Media Release – December 3
Welsh rugby writer on Mitchell, Deans and Henry
Leading Welsh rugby writer Andy Howell believes New Zealand should give John Mitchell and Robbie Deans at least another
two years in charge of the All Blacks.
The All Blacks did not falter because of Mitchell – but because of the All Blacks’ lack of forward power, said Howell,
the rugby correspondent of The Western Mail, Wales' national newspaper.
He said New Zealand had a comparatively young side which could `even go on to rule world rugby’.
Howell dealt with likely All Blacks coach candidate Graham Henry on a regular basis throughout his Welsh coaching
He said, "Henry was billed as the Great Redeemer by the Welsh Rugby Union and lived up to the tag until the 1999 World
"Wales' record-equalling run of 10 consecutive wins, which included a first triumph over South Africa, England, France
(twice) and recording a double over Argentina in Buenos Aires, ended when they suffered a shock defeat to Samoa during
union's premier tournament.
"In reality, the team was already on the slide, having peaked against the Springboks four months earlier.
"Wales lost two key players during the 2000 Six Nations Championship when Kiwis Shane Howarth and Brett Sinkinson became
victims of the eligibility scandal and were inconsistent.
"After he coached the British Lions in Australia in 2001 his relationship with the 10-strong Welsh contingent that went
was never the same again.
"Some of them thought they should have been in the Lions Test team when, in reality, only Colin Charvis had grounds for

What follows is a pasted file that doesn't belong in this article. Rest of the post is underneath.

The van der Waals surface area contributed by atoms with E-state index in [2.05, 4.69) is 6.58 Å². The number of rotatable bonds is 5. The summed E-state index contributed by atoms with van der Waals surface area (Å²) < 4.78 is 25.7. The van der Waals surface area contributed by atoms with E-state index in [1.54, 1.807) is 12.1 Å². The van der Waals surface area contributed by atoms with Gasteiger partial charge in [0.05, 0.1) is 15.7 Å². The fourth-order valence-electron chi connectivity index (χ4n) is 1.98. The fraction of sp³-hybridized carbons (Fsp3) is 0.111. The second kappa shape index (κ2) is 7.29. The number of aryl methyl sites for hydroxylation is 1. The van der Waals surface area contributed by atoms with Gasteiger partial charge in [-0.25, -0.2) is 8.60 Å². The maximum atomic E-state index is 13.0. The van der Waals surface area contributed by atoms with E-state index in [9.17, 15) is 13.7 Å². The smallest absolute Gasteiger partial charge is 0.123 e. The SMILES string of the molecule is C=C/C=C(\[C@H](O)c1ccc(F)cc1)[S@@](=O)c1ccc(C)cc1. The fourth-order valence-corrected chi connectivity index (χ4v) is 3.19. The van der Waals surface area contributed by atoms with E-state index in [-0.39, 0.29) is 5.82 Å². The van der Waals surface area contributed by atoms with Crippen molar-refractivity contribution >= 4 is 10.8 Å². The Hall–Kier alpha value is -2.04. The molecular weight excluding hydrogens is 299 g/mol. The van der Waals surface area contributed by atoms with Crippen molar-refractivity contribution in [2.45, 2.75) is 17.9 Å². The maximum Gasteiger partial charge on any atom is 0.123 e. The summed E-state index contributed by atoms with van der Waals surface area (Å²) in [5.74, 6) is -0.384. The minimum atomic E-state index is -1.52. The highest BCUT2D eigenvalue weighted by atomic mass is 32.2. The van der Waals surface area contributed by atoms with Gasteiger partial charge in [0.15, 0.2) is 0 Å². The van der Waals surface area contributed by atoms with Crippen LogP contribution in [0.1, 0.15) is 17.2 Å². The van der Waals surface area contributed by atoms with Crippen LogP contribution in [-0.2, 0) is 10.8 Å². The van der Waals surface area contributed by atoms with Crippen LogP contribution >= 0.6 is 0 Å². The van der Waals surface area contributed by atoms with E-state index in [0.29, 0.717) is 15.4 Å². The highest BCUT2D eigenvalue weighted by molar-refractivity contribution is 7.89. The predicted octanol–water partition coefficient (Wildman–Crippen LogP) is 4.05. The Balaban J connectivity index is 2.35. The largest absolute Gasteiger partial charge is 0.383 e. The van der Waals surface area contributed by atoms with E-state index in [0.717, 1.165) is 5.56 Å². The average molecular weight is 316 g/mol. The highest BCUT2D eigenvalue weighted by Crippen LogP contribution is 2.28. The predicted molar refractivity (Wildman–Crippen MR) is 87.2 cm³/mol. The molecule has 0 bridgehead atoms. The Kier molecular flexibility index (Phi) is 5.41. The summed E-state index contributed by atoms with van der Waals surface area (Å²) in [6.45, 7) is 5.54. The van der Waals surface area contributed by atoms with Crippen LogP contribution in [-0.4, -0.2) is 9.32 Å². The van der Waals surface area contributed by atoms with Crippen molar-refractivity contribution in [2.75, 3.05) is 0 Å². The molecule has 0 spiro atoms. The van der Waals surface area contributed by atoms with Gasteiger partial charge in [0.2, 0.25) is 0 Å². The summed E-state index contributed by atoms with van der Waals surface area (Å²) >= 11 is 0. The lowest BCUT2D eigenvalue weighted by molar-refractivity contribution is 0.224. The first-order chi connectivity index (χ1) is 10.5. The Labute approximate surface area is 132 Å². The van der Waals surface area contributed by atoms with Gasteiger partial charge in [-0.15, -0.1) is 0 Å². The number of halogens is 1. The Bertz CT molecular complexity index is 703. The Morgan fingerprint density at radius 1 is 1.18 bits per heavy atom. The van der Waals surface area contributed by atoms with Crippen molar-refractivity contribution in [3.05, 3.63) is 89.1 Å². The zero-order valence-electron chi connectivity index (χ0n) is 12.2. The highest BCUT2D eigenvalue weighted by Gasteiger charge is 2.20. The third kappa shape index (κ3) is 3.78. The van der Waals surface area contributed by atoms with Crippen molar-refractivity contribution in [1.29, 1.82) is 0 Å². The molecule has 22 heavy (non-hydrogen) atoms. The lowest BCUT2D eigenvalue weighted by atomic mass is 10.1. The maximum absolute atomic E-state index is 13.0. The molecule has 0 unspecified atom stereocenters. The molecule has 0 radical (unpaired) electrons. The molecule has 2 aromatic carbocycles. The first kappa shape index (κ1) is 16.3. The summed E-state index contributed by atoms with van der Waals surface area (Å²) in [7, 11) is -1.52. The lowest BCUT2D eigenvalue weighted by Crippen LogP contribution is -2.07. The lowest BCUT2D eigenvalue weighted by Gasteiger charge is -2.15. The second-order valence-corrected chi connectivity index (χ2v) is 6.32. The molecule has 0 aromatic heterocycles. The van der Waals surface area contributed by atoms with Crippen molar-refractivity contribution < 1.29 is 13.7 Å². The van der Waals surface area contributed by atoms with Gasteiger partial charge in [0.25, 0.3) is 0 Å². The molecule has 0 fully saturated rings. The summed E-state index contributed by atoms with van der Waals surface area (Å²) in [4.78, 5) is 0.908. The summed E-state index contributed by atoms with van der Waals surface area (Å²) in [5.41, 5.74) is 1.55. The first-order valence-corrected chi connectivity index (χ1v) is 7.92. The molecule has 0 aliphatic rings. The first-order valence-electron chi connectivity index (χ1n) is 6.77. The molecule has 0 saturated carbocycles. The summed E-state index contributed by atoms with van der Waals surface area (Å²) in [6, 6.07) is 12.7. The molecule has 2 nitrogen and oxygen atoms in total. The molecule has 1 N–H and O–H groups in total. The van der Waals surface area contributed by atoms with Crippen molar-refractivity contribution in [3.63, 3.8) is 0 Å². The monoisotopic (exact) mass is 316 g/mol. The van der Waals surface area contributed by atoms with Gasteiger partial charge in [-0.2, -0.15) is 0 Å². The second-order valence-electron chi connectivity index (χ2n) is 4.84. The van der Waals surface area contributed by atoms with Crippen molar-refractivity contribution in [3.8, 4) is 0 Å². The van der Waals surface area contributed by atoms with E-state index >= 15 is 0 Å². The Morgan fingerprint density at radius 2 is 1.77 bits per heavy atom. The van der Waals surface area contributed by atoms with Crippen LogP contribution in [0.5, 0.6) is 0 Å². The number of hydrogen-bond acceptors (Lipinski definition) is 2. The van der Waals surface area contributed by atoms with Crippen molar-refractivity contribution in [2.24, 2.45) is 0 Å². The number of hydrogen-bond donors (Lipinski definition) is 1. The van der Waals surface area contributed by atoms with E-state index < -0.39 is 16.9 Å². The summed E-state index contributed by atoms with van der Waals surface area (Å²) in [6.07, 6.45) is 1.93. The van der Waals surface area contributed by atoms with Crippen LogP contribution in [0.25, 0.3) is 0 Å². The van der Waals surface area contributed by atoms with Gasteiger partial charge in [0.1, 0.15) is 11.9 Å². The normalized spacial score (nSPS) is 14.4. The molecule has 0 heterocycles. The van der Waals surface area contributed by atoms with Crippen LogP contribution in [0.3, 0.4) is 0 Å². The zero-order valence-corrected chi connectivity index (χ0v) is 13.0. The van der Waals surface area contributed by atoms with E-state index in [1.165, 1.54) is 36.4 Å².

"The knock-on effect - and this is typically Welsh - the players stopped believing in and started blaming the coach for
their diabolical performances during back-to-back record defeats against Ireland.
"Henry's work ethic was vastly superior to most of his charges despite his being mentally drained by the Lions tour. He
also knew there were hardly any players outside the Welsh squad of international quality he could bring in.
"So he left. I have no doubt he was let down by some of the players. The view in Wales today is, if you tick a
check-list of 20 requirements a coach needs, Henry would be near the top,
"I am sure he would do a good job with the All Blacks because he knows his stuff, has a knack of identifying talent, is
tactically astute and employs assistants who can put his tactical plans into operation.
"Weaknesses with Wales were his apparent aloofness from players and lack of contact with people from outside his inner
circle. And he seemed run out of tactical ideas during the decisive third Test between the Lions and Australia.
"Interestingly, he wasn't the centre of attention he was in Wales with the Lions because of the English domination -
something I don't think a man who craves the lime-light liked.
"I always found Henry great to work with: a deep rugby-thinker and readily accessible despite the many run-ins I had
with him. He was always ready to be quoted, even on a delicate subject like the eligibility scandal, and often
out-spoken and controversial.
"Of course, he was a manipulator who knew how to work the media in Wales. He liked to be in control and wanted to do
things on his terms. Nevertheless, he was likeable and proved great value.
"Would I appoint him All Blacks coach? I certainly would not write him off because of his age (57) but I wonder if New
Zealand needs a different coach. I would give John Mitchell and Robbie Deans another two years.
"I don't think the All Blacks failed because of Mitchell - your lack of forward power was evident as far back as the
Tri-Nations and the Test with England.
"New Zealand has a comparatively young side which will learn from its World Cup experience. They could even go on to
rule world rugby. Knowing Henry's knack of landing the right job at the right time, he could be the beneficiary.
"When the Lions left Australia in 2001 he said he would love to be a coach during the series against New Zealand in
2005. How ironic it would be if he is coaching the All Blacks against the Lions!"